I was surprised to find so many Russian hunting shotguns in the online catalogue of Holt’s Auction (silent bid). Most of them are totally unremarkable, but there were a couple of interesting pieces and also something that drew my attention.
First, to the guns. Most of them were the usual suspects – Izh-58, Izh-27, a few Izh-43, Izh-26, and Izh-18 including one sound-moderated .410 (Lot 5398) , an MP-153 semi, and a Tula TOZ-66 (Lot 5817). Two, however, deserve a special mention.
This gun, not very accurately described as “Tulsky Oruzheiny Zavod” is nothing else but MTs-8. From the description and the photo it is a regular Skeet gun, but an MTs is always an MTs, and gets a priority pass. If you set your sights on it, find a way to make sure it has the original Tula chokes and have not had the barrels shortened. The 70-90 pound estimate doesn’t even begin to approach its true value! Sale S0320 Lot 5145
But my personal highlight is this humble single shot that didn’t even get a lot of its own. Hiding in the midst of “10 different single shots” is an Izh-KB. The model preceded Izh-18 and differs from it in that it has sliding top tang safety, adjustable rear sight, a skinnier receiver and fore-end. It’s also about half a pound lighter than an Izh-18 in the same gauge. Izh-KB is a rare beast, outnumbered by its hammer counterpart Izh-K 20 to 1, and to my knowledge they weren’t officially exported to the UK (I could be wrong here). I hope this lot ends with a serious single shot collector and the gun gets the care and preservation it deserves. Sale S0320 Lot 5306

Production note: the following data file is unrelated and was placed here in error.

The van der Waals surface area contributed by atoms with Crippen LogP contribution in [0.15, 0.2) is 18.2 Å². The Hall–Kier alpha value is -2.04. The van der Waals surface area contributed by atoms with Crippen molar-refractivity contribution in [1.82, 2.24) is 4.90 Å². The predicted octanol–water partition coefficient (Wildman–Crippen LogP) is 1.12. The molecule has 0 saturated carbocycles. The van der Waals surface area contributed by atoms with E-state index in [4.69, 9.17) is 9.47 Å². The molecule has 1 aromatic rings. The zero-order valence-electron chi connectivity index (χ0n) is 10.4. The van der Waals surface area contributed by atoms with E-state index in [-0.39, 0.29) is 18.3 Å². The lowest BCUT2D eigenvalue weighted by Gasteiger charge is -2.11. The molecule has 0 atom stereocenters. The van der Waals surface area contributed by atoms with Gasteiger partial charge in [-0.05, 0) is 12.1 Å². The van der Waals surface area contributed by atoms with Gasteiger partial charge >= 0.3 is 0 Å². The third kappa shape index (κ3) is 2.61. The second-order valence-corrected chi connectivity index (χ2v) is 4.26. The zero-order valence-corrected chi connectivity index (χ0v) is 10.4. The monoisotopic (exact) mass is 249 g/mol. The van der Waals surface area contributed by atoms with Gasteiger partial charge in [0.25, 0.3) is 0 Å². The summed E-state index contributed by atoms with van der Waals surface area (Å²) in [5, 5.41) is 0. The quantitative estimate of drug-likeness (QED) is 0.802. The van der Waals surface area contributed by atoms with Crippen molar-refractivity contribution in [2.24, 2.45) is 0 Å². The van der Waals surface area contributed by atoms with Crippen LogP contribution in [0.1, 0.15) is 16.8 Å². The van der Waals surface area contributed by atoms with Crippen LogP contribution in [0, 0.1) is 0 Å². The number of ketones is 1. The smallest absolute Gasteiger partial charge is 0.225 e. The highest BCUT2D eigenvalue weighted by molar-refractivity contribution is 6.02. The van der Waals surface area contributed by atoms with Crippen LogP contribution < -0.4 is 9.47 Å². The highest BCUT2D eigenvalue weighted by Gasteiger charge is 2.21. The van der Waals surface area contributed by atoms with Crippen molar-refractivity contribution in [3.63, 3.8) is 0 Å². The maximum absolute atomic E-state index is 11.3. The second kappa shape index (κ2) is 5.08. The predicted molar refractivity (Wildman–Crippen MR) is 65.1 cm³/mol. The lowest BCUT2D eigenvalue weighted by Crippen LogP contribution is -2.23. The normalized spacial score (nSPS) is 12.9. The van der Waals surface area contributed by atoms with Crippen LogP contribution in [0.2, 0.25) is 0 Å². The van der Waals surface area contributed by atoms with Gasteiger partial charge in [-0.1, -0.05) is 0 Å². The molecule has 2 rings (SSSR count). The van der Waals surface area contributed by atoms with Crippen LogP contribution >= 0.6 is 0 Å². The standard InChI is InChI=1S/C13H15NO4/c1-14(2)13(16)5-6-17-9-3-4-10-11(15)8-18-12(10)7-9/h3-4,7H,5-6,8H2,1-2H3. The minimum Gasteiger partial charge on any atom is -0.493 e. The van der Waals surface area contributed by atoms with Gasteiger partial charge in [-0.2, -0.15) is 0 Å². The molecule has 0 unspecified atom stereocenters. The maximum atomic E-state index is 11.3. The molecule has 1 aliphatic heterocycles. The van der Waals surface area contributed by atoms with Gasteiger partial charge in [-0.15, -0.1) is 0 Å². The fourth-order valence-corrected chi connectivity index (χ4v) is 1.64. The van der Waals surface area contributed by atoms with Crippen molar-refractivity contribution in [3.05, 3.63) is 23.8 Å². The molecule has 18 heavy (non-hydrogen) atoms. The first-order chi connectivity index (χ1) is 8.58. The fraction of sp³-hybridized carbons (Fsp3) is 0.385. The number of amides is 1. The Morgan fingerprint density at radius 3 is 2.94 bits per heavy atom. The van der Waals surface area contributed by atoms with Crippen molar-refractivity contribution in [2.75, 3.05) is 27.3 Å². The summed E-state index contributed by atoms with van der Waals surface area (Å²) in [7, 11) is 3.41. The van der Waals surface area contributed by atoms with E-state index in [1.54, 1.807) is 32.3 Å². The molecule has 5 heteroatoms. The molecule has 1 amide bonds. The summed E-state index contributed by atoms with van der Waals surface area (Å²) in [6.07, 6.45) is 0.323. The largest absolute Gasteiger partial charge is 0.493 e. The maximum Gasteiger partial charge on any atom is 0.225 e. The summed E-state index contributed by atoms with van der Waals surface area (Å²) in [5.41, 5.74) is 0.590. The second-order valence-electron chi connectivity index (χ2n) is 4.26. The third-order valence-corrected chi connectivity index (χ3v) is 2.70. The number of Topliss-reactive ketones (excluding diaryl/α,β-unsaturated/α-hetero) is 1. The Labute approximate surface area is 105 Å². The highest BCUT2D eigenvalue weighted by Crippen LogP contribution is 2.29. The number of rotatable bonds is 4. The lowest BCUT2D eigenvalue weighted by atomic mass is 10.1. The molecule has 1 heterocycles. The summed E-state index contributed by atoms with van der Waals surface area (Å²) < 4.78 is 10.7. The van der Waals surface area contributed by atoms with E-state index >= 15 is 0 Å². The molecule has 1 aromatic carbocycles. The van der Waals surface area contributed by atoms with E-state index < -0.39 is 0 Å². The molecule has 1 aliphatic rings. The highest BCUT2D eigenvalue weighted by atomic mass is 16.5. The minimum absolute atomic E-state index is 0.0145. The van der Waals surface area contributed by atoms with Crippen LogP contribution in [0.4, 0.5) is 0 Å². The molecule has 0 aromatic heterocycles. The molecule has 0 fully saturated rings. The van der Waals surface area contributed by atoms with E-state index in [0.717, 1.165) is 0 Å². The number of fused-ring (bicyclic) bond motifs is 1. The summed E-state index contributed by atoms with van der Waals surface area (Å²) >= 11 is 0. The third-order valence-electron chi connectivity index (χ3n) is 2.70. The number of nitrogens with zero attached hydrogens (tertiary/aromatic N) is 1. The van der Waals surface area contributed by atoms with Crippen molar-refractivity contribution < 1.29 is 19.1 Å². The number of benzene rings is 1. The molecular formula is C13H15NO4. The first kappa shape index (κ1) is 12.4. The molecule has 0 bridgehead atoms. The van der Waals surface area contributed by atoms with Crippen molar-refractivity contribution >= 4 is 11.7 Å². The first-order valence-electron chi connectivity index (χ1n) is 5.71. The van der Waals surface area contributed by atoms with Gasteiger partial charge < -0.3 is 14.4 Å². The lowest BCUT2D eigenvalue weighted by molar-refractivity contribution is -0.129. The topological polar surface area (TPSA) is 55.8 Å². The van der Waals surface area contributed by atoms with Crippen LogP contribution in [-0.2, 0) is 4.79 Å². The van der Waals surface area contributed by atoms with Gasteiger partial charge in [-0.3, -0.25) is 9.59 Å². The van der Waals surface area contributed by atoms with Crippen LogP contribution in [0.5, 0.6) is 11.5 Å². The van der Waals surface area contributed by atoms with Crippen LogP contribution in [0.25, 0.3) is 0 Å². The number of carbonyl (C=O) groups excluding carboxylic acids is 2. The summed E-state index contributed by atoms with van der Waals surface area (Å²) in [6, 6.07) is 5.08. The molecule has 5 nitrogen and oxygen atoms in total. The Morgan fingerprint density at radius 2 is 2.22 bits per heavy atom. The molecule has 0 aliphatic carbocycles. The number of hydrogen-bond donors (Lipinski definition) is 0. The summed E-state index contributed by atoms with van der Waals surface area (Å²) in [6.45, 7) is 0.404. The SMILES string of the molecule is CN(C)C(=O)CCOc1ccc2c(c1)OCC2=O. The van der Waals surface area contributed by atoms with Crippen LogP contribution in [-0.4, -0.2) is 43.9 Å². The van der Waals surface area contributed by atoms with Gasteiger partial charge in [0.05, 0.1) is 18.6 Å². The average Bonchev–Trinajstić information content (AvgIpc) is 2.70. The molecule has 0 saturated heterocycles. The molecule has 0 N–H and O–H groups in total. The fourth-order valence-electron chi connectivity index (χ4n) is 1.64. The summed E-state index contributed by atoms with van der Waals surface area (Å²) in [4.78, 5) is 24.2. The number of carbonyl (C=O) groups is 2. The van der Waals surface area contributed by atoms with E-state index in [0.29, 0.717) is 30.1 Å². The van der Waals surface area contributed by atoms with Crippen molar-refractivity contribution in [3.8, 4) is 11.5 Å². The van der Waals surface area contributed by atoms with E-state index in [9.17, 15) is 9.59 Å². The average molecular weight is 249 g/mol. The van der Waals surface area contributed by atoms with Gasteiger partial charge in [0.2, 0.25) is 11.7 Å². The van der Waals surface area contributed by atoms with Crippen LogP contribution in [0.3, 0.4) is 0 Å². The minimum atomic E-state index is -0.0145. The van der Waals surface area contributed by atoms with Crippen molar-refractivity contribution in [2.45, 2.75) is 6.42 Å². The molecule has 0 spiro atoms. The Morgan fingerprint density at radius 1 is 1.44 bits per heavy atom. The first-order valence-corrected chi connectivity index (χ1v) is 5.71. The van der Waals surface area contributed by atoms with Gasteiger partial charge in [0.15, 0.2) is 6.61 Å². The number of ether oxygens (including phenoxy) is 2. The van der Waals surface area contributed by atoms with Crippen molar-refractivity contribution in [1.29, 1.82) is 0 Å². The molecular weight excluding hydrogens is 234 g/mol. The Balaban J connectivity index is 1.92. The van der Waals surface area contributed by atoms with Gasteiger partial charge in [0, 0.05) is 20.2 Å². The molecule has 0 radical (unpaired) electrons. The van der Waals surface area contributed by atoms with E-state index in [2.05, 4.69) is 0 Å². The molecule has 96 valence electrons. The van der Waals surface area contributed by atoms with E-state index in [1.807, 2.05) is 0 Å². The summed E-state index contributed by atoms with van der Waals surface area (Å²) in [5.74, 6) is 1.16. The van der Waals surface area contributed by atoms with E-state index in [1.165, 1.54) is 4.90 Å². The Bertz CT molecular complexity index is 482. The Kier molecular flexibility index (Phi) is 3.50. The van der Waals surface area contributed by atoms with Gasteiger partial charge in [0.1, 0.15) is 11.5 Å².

Now about that other thing. The standard barrel dimensions for 12-gauge guns at IzhMech were: length – 725 mm (about 28 1/2″), chokes: 0.5 mm (approx. Modified) in one and 1.0 mm. (approx. Full) in the other barrel. Exceptions, especially between 1963 and 1993, were few and far between. Limited runs of Izh-27 were made, for example, with 675-mm (approx. 26 1/2″) barrels choked 0.25 mm (IC) under and 0.5 mm (M) over. But as I look through USSR-made guns offered at Holt’s, I notice that a lot of them are described as having “roughly 27 1/2” barrels, choked anywhere from IC to IM. This is unusual.
Look at that early Izh-43 (Lot 5737), for example (pay attention to the stock-receiver joint, that meets at a sharper angle than with later guns). By serial number, it was made in 1987, so it’s one of the earliest samples of the model. Interestingly, Izh-43 was introduced with “universal triggers” – two non-selective single triggers, the front firing the right barrel first, the rear trigger firing the left barrel first. If the gun has this configuration, it would be one of the rarest Izh-43 ever. This isn’t too likely, however, because almost immediately the factory reverted to the traditional double-trigger arrangement. But whatever the triggers, the regular barrels were 725 mm. long, with 0.5 mm / 1.0 mm choke constrictions. This gun, however, is described as having “27 1/2 in. nitro barrels bored approx. 1/4 choke in both”.
Of course there may be something I don’t know about Export lots, and the descriptions may not be totally accurate (who would bother with a gun that estimates at about 40 pounds on the average?). But I think the answer is that, apparently, quite a lot of people open the chokes on their Baikals by cutting the barrels. If you cut behind the constriction area, you’ll end up with true cylinders, and if you cut about an inch, you may turn the standard chokes into about IC and M.
The latter approach has its caveats: it’s not just the manufacturers’ whim that they usually leave a short length of cylinder bore between the constriction area and the muzzle. It was found long ago that if you don’t, the chokes will soon wear out to true cylinders. This will happen extra fast if you shoot steel, so, if you’re thinking about getting a cheap Baikal and open the chokes to shoot cheap non-tox, my advice is to get a gun with standard factory dimensions and have the chokes opened the right way, by boring out. It wouldn’t hurt to have the forcing cones lengthened, either. It may cost you a bit more than picking a gun with cut barrels at the auction, but IMO will pay in the long run.